Auckland District Health Board Suicide Prevention Symposium
Best Practice Guidelines on Suicide Prevention, Crowne Plaza, 128 Albert Street, Auckland City, Friday 16 March 2012, 9 am to 4.30 pm
The conference is to share evidence and practice based information about: what work in relation to suicide prevention and intentional self‐harm and new initiatives and advocate for effective and visible suicide prevention strategies and measures. It is intended for professionals working in government, justice, health, education, police, social services, corrections, non-government organisations, community agencies and groups, iwi based organisations and other interested groups.
Contact Information: Lorraine Coelho, Suicide Prevention Co-ordinator, Phone: 630 9943 ext 26408 or lcoelho "at" adhb.govt.nz
To register, RSVP by 1 March 2012
Annual candle lighting ceremony
Solace Support Group invites those who have lost a loved one to suicide to its annual candle lighting ceremony
St Columba Church, 92 Surrey Cres, Grey Lynn, Auckland
Sunday 13 November 2011, 4.45pm for a 5.00pm start
Please bring a photograph of your loved one for the remembrance table.Solace is a peer support group run by people who have lost a loved one to suicide. The group offers a supportive environment for grieving people to meet and share their experiences. Solace welcomes anyone from the wider Auckland region.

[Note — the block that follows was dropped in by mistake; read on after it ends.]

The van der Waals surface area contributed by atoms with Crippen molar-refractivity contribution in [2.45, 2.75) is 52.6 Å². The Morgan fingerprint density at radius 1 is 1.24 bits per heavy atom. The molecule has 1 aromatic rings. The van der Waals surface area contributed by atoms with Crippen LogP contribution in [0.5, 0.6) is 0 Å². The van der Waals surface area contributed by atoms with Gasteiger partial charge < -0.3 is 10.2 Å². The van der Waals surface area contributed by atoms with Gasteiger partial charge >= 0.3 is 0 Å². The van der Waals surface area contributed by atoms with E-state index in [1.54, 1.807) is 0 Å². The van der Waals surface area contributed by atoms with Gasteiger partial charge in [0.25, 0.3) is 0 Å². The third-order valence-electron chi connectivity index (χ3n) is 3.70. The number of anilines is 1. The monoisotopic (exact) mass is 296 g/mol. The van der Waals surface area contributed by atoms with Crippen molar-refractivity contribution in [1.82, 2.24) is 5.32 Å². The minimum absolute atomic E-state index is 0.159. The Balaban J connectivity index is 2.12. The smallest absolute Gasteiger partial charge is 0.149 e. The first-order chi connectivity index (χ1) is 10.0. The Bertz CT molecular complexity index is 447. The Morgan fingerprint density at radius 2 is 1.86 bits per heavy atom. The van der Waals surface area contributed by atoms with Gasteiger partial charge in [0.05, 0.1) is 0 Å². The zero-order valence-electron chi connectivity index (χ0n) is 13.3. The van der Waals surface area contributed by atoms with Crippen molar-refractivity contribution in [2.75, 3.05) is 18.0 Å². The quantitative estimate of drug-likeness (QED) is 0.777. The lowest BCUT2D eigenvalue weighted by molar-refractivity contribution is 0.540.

Following the ceremony a light supper will be served. All very welcome to attend. For more information contact email@example.com Mark Wilson 360 6410 or Allan Aitken on 832 4571
World Injury Prevention and Safety Promotion Conference
Wgtn 1-4 October 2012
Suicide prevention will be a key topic at the conference, which will bring together the world’s leading injury prevention and safety researchers, practitioners, policy makers and advocates to debate discuss and share information and expertise.
This is your chance to learn from the best, develop new skills, experience valuable training opportunities and take back some great initiatives to use in your own community.
The key theme of Safety 2012 is ‘Connecting pathways for a vibrant and safer future.’ This is your opportunity to make international connections with others who share similar goals and interests.
Safety 2012 is organised by the Accident Compensation Corporation (ACC), Safe Communities Foundation New Zealand (SCFNZ), and the University of Otago’s Injury Prevention Research Unit (IPRU). There are also numerous partners and colleagues in New Zealand, Australia, and internationally who are contributing to the planning and success of the conference.
Live web broadcasts to focus on suicide prevention
The Mental Health Foundation is launching a new series of live and interactive online broadcasts in May aimed at answering the challenging question: “How Do We Talk About Suicide?”
The decision to launch the series is in response to public demand for greater access to information and what actions people can take in their families and communities to assist with suicide prevention.